Wind up a limited company that owes you money

What happens after a winding-up order is made?


If the High Court makes an order to wind up a company it means that the company has gone into compulsory liquidation.

The High court will appoint the Official Receiver (OR) to act as liquidator for the company. The OR's duties are to:

  • forward to the Registrar of Companies a copy of the order
  • ensure that the winding-up order is advertised in the Belfast Gazette
  • advertise the order in any other way if they feel it is appropriate to do so
  • investigate the company's affairs to find out why it failed

The OR will also report to creditors on the company's assets and liabilities and tell them the likelihood of them being repaid any of their money. The OR also has a duty to investigate the causes of the failure of the company and the conduct of the directors. Where there are assets they may call a meeting of creditors, or ask the Department for Economy to appoint an insolvency practitioner (IP) to sell the assets and pay creditors. 

Duties of company directors in liquidation proceedings

During a compulsory liquidation proceeding, the company's directors have the following duties:

  • giving information about the company's affairs to the OR
  • giving information about the company to any IP
  • preserving the company's assets and handing them over to the OR or liquidator

The OR will interview the directors face to face. They will ask for information about the company's accounts, cashflow, assets and liabilities, and anything else affecting its ability to trade.

Directors can make a statement of truth about their conduct, which is admissible as evidence. The OR can also take into account statements of truth made by creditors, other company officials or employees, or third parties such as accountants.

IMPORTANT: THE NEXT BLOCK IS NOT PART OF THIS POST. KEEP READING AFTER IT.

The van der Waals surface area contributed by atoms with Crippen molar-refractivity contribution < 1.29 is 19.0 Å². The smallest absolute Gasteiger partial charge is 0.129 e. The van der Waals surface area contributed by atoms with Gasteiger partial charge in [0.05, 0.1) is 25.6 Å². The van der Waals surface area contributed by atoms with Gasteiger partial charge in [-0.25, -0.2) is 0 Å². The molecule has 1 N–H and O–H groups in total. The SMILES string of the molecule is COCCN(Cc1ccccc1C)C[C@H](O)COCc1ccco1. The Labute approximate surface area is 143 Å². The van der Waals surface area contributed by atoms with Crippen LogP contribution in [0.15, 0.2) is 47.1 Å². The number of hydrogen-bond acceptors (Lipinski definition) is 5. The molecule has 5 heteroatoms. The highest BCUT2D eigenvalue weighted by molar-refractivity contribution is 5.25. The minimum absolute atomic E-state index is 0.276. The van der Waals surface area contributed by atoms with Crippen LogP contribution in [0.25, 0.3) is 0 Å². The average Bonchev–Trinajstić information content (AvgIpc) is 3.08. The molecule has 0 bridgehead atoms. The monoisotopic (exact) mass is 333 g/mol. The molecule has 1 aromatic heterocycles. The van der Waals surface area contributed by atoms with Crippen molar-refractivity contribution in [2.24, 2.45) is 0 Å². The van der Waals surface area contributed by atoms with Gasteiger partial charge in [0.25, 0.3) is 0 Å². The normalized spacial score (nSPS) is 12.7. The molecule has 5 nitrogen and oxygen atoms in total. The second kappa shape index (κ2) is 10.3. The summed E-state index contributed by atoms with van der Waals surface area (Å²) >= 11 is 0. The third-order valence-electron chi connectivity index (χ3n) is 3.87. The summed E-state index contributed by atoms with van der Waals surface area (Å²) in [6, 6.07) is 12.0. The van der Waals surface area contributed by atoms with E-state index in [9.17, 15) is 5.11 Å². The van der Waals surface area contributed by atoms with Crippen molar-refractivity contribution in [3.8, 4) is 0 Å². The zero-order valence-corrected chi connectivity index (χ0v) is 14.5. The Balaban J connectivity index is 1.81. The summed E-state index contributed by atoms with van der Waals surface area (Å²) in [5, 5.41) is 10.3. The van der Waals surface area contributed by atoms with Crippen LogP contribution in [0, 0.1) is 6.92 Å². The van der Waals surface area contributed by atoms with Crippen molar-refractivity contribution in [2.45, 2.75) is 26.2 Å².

The directors have a duty to ensure that the company's assets have not been disposed of. They must also give the OR or liquidator any management accounts, company books and records, insurance policies and bank statements relating to assets held.

For more information, see company liquidation.

Stays, rescissions and appeals

Even after an order has been made, the winding-up procedure can be stayed or rescinded, or the company can appeal against it. Applications for a permanent or temporary stay can be made by the liquidator, the OR or any creditor. If the High Court grants a permanent stay, the directors will usually regain control of the company.

The High Court can also rescind, or cancel, an order at the request of the OR, the liquidator or creditors. A rescission can be granted if it can be shown, for example, that the High Court did not have all the relevant facts when it was considering the order. Applications must be made within seven days of the order, unless the High Court gives permission otherwise.

The High Court's staff will tell you how to apply for a stay or rescission.

Period of liquidation

How long it takes to liquidate a company's assets will depend on its size and the complexity of its assets and liabilities. It can take some time for the liquidator to establish the facts concerning these, and to translate them into funds for release to creditors. 

When the liquidation is complete following a final meeting, the liquidator will give notice to the High Court that winding up is complete and will be released from office. Three months from the date of the notice from the liquidator or OR, the company will be dissolved, unless a request for a deferral has been made. The company is then removed from the public Register at Companies House and ceases to exist.

  • Insolvency Service NI Enquiry Line
    028 9054 8531
Developed with:
  • Department for the Economy